Exploring different causes of bereavement

by Sarah Graham
Tuesday 11 November 2014
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We all know that bereavement is caused by the death of a loved one, but different types of bereavement will naturally affect you differently. We asked eight RSCPP therapists to explore the different deaths that can cause bereavement, and what impact they may have on the way you mourn.

 

Death of a parent 

The loss of a parent can be life changing, and may be one of the most significant deaths that any of us have to face, especially if a close attachment exists. The grief may feel primal and your loss may feel like 'abandonment' or being 'orphaned'. This can impact you, leaving you feeling 'alone' in the world, especially where no siblings exist or, conversely, where sibling rivalries or other issues exist. The death of a parent can unite a family, but can often lead to family members going 'their own way' and losing contact with each other. Bereavement may also remind you of your own mortality, especially when you step into the role of family elder and there is no longer anyone to consult with or to offer you wise advise.

 

Death of a child

When we hear the words 'death of a child', we often think of young children or babies. But any parent who outlives a child, even into old age, naturally feels the death of their children acutely. Your young child may have died through an accident, illness, an unexpected death such as Sudden Infant Death Syndrome (SIDS, previously called 'cot deaths') or, in rare cases, through murder. However, it is important to recognise that parents lose their children in other ways too - you may have lost an adult son or daughter in the line of duty, through suicide or even old age. Whatever the cause of death, it goes against the order of how you, as a parent, think life should flow. It is an agony to lose a child of any age; it can feel like a physical amputation. You may feel a future has been lost - a future of dreams, of hope and potential, and life as you know it is irrevocably changed for ever. Importantly, the memory of your child will be with you until the day you die yourself; there is no getting over it, just learning to live with the loss slowly, over a very long period of time.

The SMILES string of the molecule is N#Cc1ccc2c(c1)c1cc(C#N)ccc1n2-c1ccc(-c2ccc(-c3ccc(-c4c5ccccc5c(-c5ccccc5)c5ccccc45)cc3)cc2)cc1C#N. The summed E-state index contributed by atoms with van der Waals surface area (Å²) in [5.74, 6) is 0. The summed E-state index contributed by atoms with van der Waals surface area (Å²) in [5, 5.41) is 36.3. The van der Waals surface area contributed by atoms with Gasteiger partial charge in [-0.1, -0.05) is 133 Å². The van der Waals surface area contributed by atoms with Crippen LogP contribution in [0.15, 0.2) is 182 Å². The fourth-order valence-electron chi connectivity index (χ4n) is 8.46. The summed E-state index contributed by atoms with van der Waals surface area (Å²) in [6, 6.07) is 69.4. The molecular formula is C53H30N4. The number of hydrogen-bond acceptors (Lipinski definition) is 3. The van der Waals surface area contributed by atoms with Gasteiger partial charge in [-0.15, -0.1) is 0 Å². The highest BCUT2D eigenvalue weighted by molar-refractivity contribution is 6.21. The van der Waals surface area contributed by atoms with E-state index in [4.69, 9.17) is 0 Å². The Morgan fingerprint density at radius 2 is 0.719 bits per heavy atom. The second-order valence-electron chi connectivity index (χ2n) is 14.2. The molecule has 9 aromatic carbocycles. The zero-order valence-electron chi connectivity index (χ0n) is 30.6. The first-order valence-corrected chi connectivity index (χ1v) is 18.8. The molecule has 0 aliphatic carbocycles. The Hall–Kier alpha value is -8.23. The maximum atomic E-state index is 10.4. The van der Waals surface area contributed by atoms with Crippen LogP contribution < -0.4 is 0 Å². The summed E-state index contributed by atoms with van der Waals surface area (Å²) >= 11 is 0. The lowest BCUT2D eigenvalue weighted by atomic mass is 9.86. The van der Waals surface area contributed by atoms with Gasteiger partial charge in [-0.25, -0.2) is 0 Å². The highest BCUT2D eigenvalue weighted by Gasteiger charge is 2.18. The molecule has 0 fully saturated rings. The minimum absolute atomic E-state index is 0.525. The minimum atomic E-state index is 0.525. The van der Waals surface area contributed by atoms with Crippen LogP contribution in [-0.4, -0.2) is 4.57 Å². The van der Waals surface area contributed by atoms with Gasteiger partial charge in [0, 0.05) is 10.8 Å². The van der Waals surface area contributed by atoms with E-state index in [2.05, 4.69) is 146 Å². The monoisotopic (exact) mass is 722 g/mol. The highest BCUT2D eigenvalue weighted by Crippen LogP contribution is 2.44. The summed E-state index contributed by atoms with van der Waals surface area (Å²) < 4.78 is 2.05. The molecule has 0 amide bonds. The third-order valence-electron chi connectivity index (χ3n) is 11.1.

Miscarriage or stillbirth

The loss of a life is one of the loneliest and most personal bereavements there is. The fact that the life never existed outside the womb may mean that the loss was hugely personal in a biological sense, but also much harder for friends and family to understand. People may find it hard to resist talking to you too soon about trying for another child, as if the dead one can be replaced. It's important to make space for the lost child - a place in the world, if you like - as a reassurance that they will never be forgotten. For the woman, you may also feel an overwhelming sense of failure, in a world which seems to be filled with healthy children. Miscarriage is not something that is easy to talk about, so it often happens secretly.

 

Death of a partner

The death of a partner can leave you feeling as though you are completely alone in the world, and it is important that the other people in the your social network can be called upon to provide support. Adequate levels of social support can help to protect you from experiencing complex grief reactions. It is important to remember that grief is a normal process, and that the most difficult emotions will, over time, reduce, allowing you to feel that you can go on with you life. Occasionally, grief can become a chronic state, and the death of a loved one may lead to attachment difficulties in the way you relate to significant people in your life.

 

Death of a friend